In order to receive Mondaq News Alerts, users have to complete a separate registration form. This is a personalised service where users choose regions and topics of interest and we send it only to those users who have requested it. Users can stop receiving these Alerts by going to the Mondaq News Alerts page and deselecting all interest areas. In the same way users can amend their personal preferences to add or remove subject areas.

Cookies

A cookie is a small text file written to a user’s hard drive that contains an identifying user number. The cookies do not contain any personal information about users. We use the cookie so users do not have to log in every time they use the service and the cookie will automatically expire if you do not visit the Mondaq website (or its affiliate sites) for 12 months. We also use the cookie to personalise a user's experience of the site (for example to show information specific to a user's region). As the Mondaq sites are fully personalised and cookies are essential to its core technology the site will function unpredictably with browsers that do not support cookies - or where cookies are disabled (in these circumstances we advise you to attempt to locate the information you require elsewhere on the web). However if you are concerned about the presence of a Mondaq cookie on your machine you can also choose to expire the cookie immediately (remove it) by selecting the 'Log Off' menu option as the last thing you do when you use the site.

Some of our business partners may use cookies on our site (for example, advertisers). However, we have no access to or control over these cookies and we are not aware of any at present that do so.

Log Files

We use IP addresses to analyse trends, administer the site, track movement, and gather broad demographic information for aggregate use. IP addresses are not linked to personally identifiable information.

Links

This web site contains links to other sites. Please be aware that Mondaq (or its affiliate sites) are not responsible for the privacy practices of such other sites. We encourage our users to be aware when they leave our site and to read the privacy statements of these third party sites. This privacy statement applies solely to information collected by this Web site.

Surveys & Contests

From time-to-time our site requests information from users via surveys or contests. Participation in these surveys or contests is completely voluntary and the user therefore has a choice whether or not to disclose any information requested. Information requested may include contact information (such as name and delivery address), and demographic information (such as postcode, age level). Contact information will be used to notify the winners and award prizes. Survey information will be used for purposes of monitoring or improving the functionality of the site.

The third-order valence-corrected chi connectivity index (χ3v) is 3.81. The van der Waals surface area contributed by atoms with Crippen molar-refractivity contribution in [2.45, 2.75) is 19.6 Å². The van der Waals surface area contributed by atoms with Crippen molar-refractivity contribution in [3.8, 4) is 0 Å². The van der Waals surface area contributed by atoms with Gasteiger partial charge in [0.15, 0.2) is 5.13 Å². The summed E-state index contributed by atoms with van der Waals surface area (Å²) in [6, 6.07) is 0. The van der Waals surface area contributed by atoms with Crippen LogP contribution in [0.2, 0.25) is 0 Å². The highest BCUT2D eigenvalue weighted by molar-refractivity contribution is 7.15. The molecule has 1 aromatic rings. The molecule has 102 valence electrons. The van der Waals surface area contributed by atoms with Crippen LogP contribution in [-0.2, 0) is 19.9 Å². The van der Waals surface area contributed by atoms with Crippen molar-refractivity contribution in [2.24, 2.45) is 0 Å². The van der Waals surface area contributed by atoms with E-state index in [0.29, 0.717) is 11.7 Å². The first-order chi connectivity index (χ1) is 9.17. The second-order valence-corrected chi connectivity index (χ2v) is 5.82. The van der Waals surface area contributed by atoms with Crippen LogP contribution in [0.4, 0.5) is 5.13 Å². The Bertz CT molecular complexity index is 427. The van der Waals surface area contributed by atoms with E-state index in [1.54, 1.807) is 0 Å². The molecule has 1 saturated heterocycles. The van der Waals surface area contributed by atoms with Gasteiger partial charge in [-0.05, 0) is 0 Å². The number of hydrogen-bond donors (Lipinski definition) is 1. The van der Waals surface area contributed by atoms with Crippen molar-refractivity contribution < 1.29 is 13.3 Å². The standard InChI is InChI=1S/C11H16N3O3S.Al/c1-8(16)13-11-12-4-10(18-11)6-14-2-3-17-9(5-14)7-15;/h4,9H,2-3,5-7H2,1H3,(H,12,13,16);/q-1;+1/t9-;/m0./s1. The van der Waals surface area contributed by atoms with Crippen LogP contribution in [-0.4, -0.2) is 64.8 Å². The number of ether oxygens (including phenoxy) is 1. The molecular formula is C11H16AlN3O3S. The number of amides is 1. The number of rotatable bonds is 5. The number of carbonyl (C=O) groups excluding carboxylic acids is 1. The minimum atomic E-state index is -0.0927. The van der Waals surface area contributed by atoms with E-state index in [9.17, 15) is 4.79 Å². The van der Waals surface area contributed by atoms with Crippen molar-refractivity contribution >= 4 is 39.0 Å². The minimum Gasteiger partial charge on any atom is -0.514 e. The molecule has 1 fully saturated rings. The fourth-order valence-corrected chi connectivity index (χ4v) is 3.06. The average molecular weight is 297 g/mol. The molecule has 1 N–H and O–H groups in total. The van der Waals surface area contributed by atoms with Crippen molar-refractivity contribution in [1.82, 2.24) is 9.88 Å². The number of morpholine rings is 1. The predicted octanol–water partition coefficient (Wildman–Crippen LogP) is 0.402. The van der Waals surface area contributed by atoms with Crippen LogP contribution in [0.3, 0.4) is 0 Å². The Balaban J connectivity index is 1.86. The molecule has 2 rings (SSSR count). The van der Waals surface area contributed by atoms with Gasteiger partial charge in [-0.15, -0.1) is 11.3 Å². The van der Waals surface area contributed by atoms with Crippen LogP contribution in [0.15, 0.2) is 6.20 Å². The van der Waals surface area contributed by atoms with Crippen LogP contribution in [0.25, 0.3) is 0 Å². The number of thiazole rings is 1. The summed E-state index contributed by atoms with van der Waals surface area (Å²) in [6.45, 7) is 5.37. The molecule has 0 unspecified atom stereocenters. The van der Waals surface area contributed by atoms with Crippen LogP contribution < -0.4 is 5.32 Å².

Mail-A-Friend

If a user elects to use our referral service for informing a friend about our site, we ask them for the friend’s name and email address. Mondaq stores this information and may contact the friend to invite them to register with Mondaq, but they will not be contacted more than once. The friend may contact Mondaq to request the removal of this information from our database.

Security

This website takes every reasonable precaution to protect our users’ information. When users submit sensitive information via the website, your information is protected using firewalls and other security technology. If you have any questions about the security at our website, you can send an email to webmaster@mondaq.com.

Correcting/Updating Personal Information

If a user’s personally identifiable information changes (such as postcode), or if a user no longer desires our service, we will endeavour to provide a way to correct, update or remove that user’s personal data provided to us. This can usually be done at the “Your Profile” page or by sending an email to EditorialAdvisor@mondaq.com.

Notification of Changes

If we decide to change our Terms & Conditions or Privacy Policy, we will post those changes on our site so our users are always aware of what information we collect, how we use it, and under what circumstances, if any, we disclose it. If at any point we decide to use personally identifiable information in a manner different from that stated at the time it was collected, we will notify users by way of an email. Users will have a choice as to whether or not we use their information in this different manner. We will use information in accordance with the privacy policy under which the information was collected.

How to contact Mondaq

You can contact us with comments or queries at enquiries@mondaq.com.

If for some reason you believe Mondaq Ltd. has not adhered to these principles, please notify us by e-mail at problems@mondaq.com and we will use commercially reasonable efforts to determine and correct the problem promptly.